"Morga" was referring to Dr. Antonio Morga, a prominent Spanish officer in the royal audiencia in the 16th century who earned his distinction for his book on the affairs of the Philippines, the Sucesos de las Islas Filipinas, published in 1609.
The historical interest on Morga's Sucesos was revived when Rizal published an annotated version of this in January 1890. Rizal found immense propaganda value in reminding the friars of the existence of a once flourishing culture in the islands which the colonial regime effectively destroyed. Stating clearly in his dedicatory remarks the purpose which inspired him in writing this book, Rizal indicated them as follows :
In the Noli Me Tangere, I began the sketch of the present state of our Native Land. The effect that my attempt produced pointed out to me, before proceeding to unfold the other successive pictures before your eyes, the necessity of first making known to you the past in order that you may be able to judge better the present and to measure the road traversed during three centuries.
Born and reared in the ignorance of our Yesterday, like almost all of you, without voice or authority to speak about what we did not see or study, I considered it necessary to invoke the testimony of an illustrious Spaniard who governed the destinies of the Philippines in the beginning of her era and witnessed the last moments of our ancient nationality. It is then the shadow of the civilization of our ancestors which the author is now evoking before you. I transmit faithfully to you his words, without changing or mutilating them... The post, the nationality, and merits of De Morga, together with the data and testimonies furnished by his contemporaries, almost all Spaniards, recommend the book for your thoughtful consideration.
If the book succeeds to awaken your consciousness of the past, already effaced from your memory, and to rectify what has been falsified and slandered, then I have not worked in vain, and with this as a basis, however small it may be, we shall be able to study the future.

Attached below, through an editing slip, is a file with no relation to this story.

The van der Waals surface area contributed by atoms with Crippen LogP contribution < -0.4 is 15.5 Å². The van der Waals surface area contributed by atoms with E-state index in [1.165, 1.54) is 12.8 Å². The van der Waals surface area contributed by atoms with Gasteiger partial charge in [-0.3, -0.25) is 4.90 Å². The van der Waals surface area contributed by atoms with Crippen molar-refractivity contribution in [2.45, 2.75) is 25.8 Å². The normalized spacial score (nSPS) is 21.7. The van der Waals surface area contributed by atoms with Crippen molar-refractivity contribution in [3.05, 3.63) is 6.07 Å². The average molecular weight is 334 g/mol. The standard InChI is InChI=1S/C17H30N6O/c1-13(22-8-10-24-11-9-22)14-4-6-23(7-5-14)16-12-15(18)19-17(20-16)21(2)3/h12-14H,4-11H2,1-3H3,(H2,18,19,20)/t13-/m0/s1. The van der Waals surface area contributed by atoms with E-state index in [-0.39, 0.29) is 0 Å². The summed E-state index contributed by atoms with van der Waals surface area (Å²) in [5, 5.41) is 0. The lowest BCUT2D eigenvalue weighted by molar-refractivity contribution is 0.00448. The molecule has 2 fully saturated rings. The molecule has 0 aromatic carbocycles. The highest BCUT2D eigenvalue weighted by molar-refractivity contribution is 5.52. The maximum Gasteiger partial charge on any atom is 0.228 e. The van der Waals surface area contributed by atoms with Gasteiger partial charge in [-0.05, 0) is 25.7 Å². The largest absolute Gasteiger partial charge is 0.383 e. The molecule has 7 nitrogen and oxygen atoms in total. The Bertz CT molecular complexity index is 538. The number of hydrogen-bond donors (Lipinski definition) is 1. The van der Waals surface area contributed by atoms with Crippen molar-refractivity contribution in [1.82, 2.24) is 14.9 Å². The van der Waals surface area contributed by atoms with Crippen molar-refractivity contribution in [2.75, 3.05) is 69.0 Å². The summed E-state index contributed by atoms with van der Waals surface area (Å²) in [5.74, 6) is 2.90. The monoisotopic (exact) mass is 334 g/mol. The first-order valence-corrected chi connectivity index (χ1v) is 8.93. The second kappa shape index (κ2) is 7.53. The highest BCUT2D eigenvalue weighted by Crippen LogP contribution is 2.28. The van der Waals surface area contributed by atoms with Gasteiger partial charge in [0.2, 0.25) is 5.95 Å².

On the morning of December 30, 1898, the first monument of Rizal built through public subscription was inaugurated south of Manila at Daet town, in the province of Camarines Norte. Revolutionary Army Lt. Colonels Ildefonso Alegre and Antonio Sanz spearheaded a drive amongst families and patriots to construct quickly a tribute to their hero. Lacking a professional sculptor, the community proudly made an obelisk with a mythical sun, symbol of freedom for which Rizal sacrificed his soul before the colonizer's firing squad two years earlier.
That night of the first Rizal Day, the first sculptural likeness of Rizal as a people's tribute was unveiled. The first all-Filipino social society, Club Filipino, tendered tribute in Spanish songs and poetry to laud Rizal, a man personally known to many of the Club's members. At the center of the drawing room where the program took place stood a pedestal draped and pleasingly decorated with palm fronds in the fashiopn of the age. To the right were velvet-upholstered chairs for the guests of honor. Rizal's mother, seven surviving sisters, and sole brother - a general of unquestionable virtue and value. To the left were a Frence Chassaigne piano and a small table on which rested a laurel crown.
At half past eight, Club president Telesforo Chuidian announced the start of the program to the distinguised members from government and commerce, military officers, and women dressed in black national attire. Beautiful Trinidad Ungson unveiled Rizal's statue to much applause. The first figurative monument dedicated by the Filipino people to their star hero was a bust of cast bronze make by Filipino sculptor Vicente Francisco.
(source : The Far Eastern Freemason. 3rd Qtr. September 2014)